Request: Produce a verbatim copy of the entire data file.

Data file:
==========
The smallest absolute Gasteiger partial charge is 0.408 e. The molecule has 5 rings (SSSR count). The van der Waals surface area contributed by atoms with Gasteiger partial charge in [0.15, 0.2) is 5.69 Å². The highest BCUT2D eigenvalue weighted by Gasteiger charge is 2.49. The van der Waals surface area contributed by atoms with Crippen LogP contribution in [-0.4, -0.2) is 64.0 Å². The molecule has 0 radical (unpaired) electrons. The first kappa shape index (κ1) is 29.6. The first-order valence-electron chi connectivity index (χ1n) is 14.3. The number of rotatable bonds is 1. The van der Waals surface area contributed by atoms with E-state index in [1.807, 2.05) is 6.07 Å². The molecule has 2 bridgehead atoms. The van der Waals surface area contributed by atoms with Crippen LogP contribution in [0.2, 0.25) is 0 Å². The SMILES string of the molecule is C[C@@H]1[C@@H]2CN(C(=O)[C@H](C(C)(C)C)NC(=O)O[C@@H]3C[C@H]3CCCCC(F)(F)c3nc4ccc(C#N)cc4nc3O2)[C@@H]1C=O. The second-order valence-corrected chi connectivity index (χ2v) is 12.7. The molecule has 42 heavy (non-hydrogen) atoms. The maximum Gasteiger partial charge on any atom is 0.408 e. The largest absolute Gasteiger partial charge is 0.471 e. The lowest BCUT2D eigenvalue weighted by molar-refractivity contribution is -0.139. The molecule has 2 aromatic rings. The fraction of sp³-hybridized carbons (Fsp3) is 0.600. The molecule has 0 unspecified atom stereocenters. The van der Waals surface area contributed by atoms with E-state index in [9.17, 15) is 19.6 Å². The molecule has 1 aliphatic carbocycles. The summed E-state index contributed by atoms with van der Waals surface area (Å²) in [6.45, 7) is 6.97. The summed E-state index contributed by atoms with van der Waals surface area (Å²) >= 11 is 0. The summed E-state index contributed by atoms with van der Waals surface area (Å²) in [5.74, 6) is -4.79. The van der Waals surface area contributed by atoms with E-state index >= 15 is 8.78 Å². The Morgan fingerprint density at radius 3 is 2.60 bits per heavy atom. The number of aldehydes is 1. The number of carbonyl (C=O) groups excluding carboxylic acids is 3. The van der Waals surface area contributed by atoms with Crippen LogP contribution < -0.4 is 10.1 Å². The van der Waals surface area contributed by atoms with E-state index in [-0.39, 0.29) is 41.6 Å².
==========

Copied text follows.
The smallest absolute Gasteiger partial charge is 0.408 e. The molecule has 5 rings (SSSR count). The van der Waals surface area contributed by atoms with Gasteiger partial charge in [0.15, 0.2) is 5.69 Å². The highest BCUT2D eigenvalue weighted by Gasteiger charge is 2.49. The van der Waals surface area contributed by atoms with Crippen LogP contribution in [-0.4, -0.2) is 64.0 Å². The molecule has 0 radical (unpaired) electrons. The first kappa shape index (κ1) is 29.6. The first-order valence-electron chi connectivity index (χ1n) is 14.3. The number of rotatable bonds is 1. The van der Waals surface area contributed by atoms with E-state index in [1.807, 2.05) is 6.07 Å². The molecule has 2 bridgehead atoms. The van der Waals surface area contributed by atoms with Crippen LogP contribution in [0.2, 0.25) is 0 Å². The SMILES string of the molecule is C[C@@H]1[C@@H]2CN(C(=O)[C@H](C(C)(C)C)NC(=O)O[C@@H]3C[C@H]3CCCCC(F)(F)c3nc4ccc(C#N)cc4nc3O2)[C@@H]1C=O. The second-order valence-corrected chi connectivity index (χ2v) is 12.7. The molecule has 42 heavy (non-hydrogen) atoms. The maximum Gasteiger partial charge on any atom is 0.408 e. The largest absolute Gasteiger partial charge is 0.471 e. The lowest BCUT2D eigenvalue weighted by molar-refractivity contribution is -0.139. The molecule has 2 aromatic rings. The fraction of sp³-hybridized carbons (Fsp3) is 0.600. The molecule has 0 unspecified atom stereocenters. The van der Waals surface area contributed by atoms with E-state index in [9.17, 15) is 19.6 Å². The molecule has 1 aliphatic carbocycles. The summed E-state index contributed by atoms with van der Waals surface area (Å²) in [6.45, 7) is 6.97. The summed E-state index contributed by atoms with van der Waals surface area (Å²) >= 11 is 0. The summed E-state index contributed by atoms with van der Waals surface area (Å²) in [5.74, 6) is -4.79. The van der Waals surface area contributed by atoms with E-state index >= 15 is 8.78 Å². The Morgan fingerprint density at radius 3 is 2.60 bits per heavy atom. The number of aldehydes is 1. The number of carbonyl (C=O) groups excluding carboxylic acids is 3. The van der Waals surface area contributed by atoms with Crippen LogP contribution < -0.4 is 10.1 Å². The van der Waals surface area contributed by atoms with E-state index in [-0.39, 0.29) is 41.6 Å².